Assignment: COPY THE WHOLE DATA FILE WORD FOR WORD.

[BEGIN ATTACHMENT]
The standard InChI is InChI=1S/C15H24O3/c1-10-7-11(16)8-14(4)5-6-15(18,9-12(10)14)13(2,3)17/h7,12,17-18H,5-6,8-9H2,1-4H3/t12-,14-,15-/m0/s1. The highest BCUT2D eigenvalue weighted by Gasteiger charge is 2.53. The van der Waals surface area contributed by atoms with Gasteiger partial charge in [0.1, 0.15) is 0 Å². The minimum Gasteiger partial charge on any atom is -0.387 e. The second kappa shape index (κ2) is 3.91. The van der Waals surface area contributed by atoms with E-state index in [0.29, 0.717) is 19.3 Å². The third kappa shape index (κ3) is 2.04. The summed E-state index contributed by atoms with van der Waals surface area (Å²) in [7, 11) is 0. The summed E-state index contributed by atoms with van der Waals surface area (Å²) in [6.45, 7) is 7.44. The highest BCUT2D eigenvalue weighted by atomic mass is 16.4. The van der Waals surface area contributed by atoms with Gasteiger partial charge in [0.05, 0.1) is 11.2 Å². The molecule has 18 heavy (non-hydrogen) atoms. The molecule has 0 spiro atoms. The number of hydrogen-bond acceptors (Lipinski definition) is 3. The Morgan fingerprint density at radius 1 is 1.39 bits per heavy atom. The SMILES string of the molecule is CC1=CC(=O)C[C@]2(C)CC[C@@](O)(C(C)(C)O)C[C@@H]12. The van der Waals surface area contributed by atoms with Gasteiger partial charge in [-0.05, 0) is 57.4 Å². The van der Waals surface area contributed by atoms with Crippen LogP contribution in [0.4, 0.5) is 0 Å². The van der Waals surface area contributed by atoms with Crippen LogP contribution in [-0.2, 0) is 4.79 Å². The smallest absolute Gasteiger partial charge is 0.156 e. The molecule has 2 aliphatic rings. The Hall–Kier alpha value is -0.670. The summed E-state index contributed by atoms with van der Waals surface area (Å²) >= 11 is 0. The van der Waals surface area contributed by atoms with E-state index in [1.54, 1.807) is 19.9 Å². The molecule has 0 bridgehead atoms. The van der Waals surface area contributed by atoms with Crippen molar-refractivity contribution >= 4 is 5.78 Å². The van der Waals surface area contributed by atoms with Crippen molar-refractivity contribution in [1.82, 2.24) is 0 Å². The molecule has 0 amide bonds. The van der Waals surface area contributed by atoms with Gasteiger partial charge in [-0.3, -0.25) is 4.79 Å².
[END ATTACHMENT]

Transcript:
The standard InChI is InChI=1S/C15H24O3/c1-10-7-11(16)8-14(4)5-6-15(18,9-12(10)14)13(2,3)17/h7,12,17-18H,5-6,8-9H2,1-4H3/t12-,14-,15-/m0/s1. The highest BCUT2D eigenvalue weighted by Gasteiger charge is 2.53. The van der Waals surface area contributed by atoms with Gasteiger partial charge in [0.1, 0.15) is 0 Å². The minimum Gasteiger partial charge on any atom is -0.387 e. The second kappa shape index (κ2) is 3.91. The van der Waals surface area contributed by atoms with E-state index in [0.29, 0.717) is 19.3 Å². The third kappa shape index (κ3) is 2.04. The summed E-state index contributed by atoms with van der Waals surface area (Å²) in [7, 11) is 0. The summed E-state index contributed by atoms with van der Waals surface area (Å²) in [6.45, 7) is 7.44. The highest BCUT2D eigenvalue weighted by atomic mass is 16.4. The van der Waals surface area contributed by atoms with Gasteiger partial charge in [0.05, 0.1) is 11.2 Å². The molecule has 18 heavy (non-hydrogen) atoms. The molecule has 0 spiro atoms. The number of hydrogen-bond acceptors (Lipinski definition) is 3. The Morgan fingerprint density at radius 1 is 1.39 bits per heavy atom. The SMILES string of the molecule is CC1=CC(=O)C[C@]2(C)CC[C@@](O)(C(C)(C)O)C[C@@H]12. The van der Waals surface area contributed by atoms with Gasteiger partial charge in [-0.05, 0) is 57.4 Å². The van der Waals surface area contributed by atoms with Crippen LogP contribution in [0.4, 0.5) is 0 Å². The van der Waals surface area contributed by atoms with Crippen LogP contribution in [-0.2, 0) is 4.79 Å². The smallest absolute Gasteiger partial charge is 0.156 e. The molecule has 2 aliphatic rings. The Hall–Kier alpha value is -0.670. The summed E-state index contributed by atoms with van der Waals surface area (Å²) >= 11 is 0. The van der Waals surface area contributed by atoms with E-state index in [1.54, 1.807) is 19.9 Å². The molecule has 0 bridgehead atoms. The van der Waals surface area contributed by atoms with Crippen molar-refractivity contribution >= 4 is 5.78 Å². The van der Waals surface area contributed by atoms with Crippen molar-refractivity contribution in [1.82, 2.24) is 0 Å². The molecule has 0 amide bonds. The van der Waals surface area contributed by atoms with Gasteiger partial charge in [-0.3, -0.25) is 4.79 Å².